Congressman: WWII vets still have lessons to teach youth

Published 7:21 pm Monday, May 28, 2018

By Ken Stickney

Some contemporary youngsters have missed valuable lessons born in hard work, sacrifice, and even from short-term defeats, U.S. Rep. Randy Weber, R-Texas, said Monday.

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Speaking on Memorial Day to about 250 people at Golden Triangle Veteran’s Memorial Park, he suggested the Greatest Generation, including World War II era veterans who helped save the world from Axis despots, then built post-war America into the world’s foremost enlightened power, have lots to teach today’s young people.

“We need to teach children about the values of the Greatest Generation,” Weber said. “We need to teach kids that the Greatest Generation built a country like the world has never seen.”

WWII-era people built the country on values, he said, such as respect for property and respect for life.

“Kids don’t understand sacrifice,” Weber said. He suggested young people get consolation trophies to spare them lessons learned by losing and don’t understand that there is value in trying and failing.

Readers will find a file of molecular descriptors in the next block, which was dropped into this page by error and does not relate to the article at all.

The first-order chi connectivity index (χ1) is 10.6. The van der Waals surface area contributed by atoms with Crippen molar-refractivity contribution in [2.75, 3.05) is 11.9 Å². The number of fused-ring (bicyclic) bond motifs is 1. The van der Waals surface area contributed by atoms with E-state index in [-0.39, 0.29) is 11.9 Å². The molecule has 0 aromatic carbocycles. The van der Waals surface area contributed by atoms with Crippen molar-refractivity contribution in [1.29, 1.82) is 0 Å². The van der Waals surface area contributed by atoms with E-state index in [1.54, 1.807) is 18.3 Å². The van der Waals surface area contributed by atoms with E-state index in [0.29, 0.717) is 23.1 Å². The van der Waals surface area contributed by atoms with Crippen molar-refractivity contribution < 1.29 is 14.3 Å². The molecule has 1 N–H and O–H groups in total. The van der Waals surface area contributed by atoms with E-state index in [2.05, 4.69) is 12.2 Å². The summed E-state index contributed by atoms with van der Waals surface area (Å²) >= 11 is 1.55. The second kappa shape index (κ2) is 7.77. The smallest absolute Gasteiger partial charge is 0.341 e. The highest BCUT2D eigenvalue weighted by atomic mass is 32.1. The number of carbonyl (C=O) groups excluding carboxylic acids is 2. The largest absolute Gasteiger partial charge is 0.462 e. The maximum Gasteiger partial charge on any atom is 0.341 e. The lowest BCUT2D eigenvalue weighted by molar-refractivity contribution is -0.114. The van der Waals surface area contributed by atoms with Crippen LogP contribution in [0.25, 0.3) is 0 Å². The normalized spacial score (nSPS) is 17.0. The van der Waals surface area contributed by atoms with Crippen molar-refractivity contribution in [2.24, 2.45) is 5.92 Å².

The Greatest Generation understood setbacks, he said, and when pressed to take on the Axis powers, “absolutely risked it all” to defeat them.

Weber said he has attended at least a half-dozen funerals of people killed at Santa Fe High School in this congressional district. Students and parents there, he said, are not calling for gun control.

“We don’t have a gun problem,” he said. “We have a respect problem.”

Weber said if he could he would return prayer to public schools, as well as the Ten Commandments, the Pledge of Allegiance and corporal punishment.

He said the U.S. has suffered since the Supreme Court ruled in 1989 that states could not prohibit flag burning.

“If you want to burn Old Glory,” he said, “all I ask is that you wrap yourself in it first.”

After the program, Weber said it was too early to discuss legislation related to the May 18 school shooting in Santa Fe, which claimed 10 lives and left 13 people wounded.

He suggested that the point he made in his speech about children not learning lessons from setbacks can backfire on society. He said some children “come back to get even when they lose.” Others, he said, “fly airplanes into towers.”

The Veteran’s Memorial Park presentation was Weber’s second of the day. Earlier, he spoke at a ceremony in Beaumont.